6 years after Yolanda, shelter still a problem
On November 8, 2013, Yolanda, one of the strongest typhoons to reach the Philippines, unleashed its wrath on Eastern Visayas and plowed through central Philippines.
Edd Gumban / File
6 years after Yolanda, shelter still a problem
Miriam Desacada (The Philippine Star) - November 6, 2019 - 12:00am

GUIUAN, Eastern Samar, Philippines — Six years have passed since Super Typhoon Yolanda hit the Philippines and Eastern Visayas’ economic rise is more visible than ever, yet families still suffer from a housing crisis in the region.

With no trace left of the destruction brought by the disaster, high-rise buildings, commercial establishments, malls and grocery stores can be seen in many cities in the region.

On Nov. 8, 2013, Yolanda, one of the strongest typhoons to reach the Philippines, unleashed its wrath on Eastern Visayas and plowed through central Philippines.

Unleashing heavy rains and powerful winds at 315 kilometers per hour at their peak, Yolanda made landfall at about 9 a.m. In a short while, it left the flooded islands of Samar and Leyte a ghastly wreck, killing an estimated 6,300 people, leaving more than 4.4 million homeless and the rest stunned in disbelief.

They lost their houses and their loved ones to Yolanda. Through six long years, they have held on to the promises of politicians that they will be provided with new houses at a relocation site to regain a semblance of dignity. To this day, these Yolanda victims remain homeless – and neglected.

In Guiuan town, Regina Ortela and her five children luckily survived the onslaught of Yolanda by clinging to their neighbor’s rooftop as 10-foot high floodwaters swirled around them at around 6 a.m. that fateful day.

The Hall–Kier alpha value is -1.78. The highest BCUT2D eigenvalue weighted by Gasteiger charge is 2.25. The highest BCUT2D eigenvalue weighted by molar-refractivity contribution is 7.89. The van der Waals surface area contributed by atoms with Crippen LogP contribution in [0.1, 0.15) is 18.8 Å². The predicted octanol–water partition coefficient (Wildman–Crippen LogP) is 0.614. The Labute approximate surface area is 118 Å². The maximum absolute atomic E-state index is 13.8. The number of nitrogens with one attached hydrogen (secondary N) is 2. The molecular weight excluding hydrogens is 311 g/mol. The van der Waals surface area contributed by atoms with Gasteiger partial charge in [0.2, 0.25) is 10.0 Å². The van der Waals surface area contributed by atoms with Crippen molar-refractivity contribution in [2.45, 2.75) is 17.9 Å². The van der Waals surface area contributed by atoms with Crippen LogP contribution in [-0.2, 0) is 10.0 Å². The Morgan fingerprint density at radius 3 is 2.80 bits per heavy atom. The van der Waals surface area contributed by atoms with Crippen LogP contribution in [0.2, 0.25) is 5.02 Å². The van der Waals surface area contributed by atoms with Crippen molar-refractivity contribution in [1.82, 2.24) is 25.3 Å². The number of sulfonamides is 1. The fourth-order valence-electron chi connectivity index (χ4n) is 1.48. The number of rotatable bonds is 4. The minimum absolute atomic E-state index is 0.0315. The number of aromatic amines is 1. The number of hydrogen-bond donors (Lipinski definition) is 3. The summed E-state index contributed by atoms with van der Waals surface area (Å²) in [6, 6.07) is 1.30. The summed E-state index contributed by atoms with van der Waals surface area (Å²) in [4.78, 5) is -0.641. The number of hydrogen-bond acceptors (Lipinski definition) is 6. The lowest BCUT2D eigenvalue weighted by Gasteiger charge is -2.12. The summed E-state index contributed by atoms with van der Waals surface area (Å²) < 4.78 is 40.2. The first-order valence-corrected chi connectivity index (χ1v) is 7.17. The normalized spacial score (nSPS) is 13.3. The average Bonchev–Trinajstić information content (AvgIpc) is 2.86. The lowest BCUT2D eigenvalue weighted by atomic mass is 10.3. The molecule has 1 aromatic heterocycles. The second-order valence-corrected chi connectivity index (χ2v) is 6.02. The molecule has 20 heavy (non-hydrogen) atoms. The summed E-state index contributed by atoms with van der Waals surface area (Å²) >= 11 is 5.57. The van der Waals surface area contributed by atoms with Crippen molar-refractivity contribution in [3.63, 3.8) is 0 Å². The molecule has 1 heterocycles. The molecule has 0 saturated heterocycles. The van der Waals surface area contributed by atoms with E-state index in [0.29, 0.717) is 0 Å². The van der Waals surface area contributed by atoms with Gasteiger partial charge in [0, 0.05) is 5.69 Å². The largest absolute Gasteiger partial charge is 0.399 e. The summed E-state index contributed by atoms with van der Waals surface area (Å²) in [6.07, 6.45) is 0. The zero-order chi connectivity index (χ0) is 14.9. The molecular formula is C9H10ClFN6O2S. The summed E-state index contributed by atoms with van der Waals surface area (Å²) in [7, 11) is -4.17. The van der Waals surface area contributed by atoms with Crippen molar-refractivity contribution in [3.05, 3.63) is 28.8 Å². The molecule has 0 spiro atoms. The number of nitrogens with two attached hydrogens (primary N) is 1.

In the aftermath of the super typhoon, Regina and her kids have had to move on to survive the wasteland. The Ortela family, together with thousands of similarly homeless families, clung to their hope for government help.

Hundreds of units in a housing project at Barangay Sapaw in Guiuan were unfinished and left to rot with neglect. Millions of taxpayers’ money have been wasted on the project that was supposed to be awarded to the homeless and displaced Yolanda victims.

A teary-eyed Regina could only sigh in despair. “We have been calling concerned local and national government officials to act on this. We should have been residing in these houses,” she lamented in Waray dialect during an interview with Opinion 8 this week.  

Former Guiuan mayor Sheen Gonzales, in a separate interview, said that during his term, the town’s chief executive had no power to fast-track the project of the National Housing Authority (NHA). What he could do then was only to issue the necessary permits as required, he said.

The NHA had projected to construct more than a thousand housing units in three sites. The one at Barangay Sapaw had the highest allocation with at least 600 units. But the project contractor, Macasuhot Construction, failed to finish the project for reasons undisclosed.

“Well I was surprised myself. I’m disappointed because this project had gone to waste. The homeless and displaced families during Yolanda could have been living here already,” Gonzales said. 

Those who grew tired of waiting decided to return to the place where they had their houses when Yolanda swept these away.

“They have no other option but to return to where they were before in order to survive. They only restored their destroyed houses there,” Gonzales added.

In Tacloban City, there are NHA housing projects that are among the most problematic sites in the region. The city government has been undergoing a process of revalidation of housing beneficiaries due to allegations that some barangay chairpersons committed anomalous selection of beneficiaries endorsed to the NHA.

Ted Jopson, chief of the city government’s housing division, said that at least 12,000 out of 14,000 housing units given to Yolanda victims were already occupied, while the list for the remaining units is being revalidated. 

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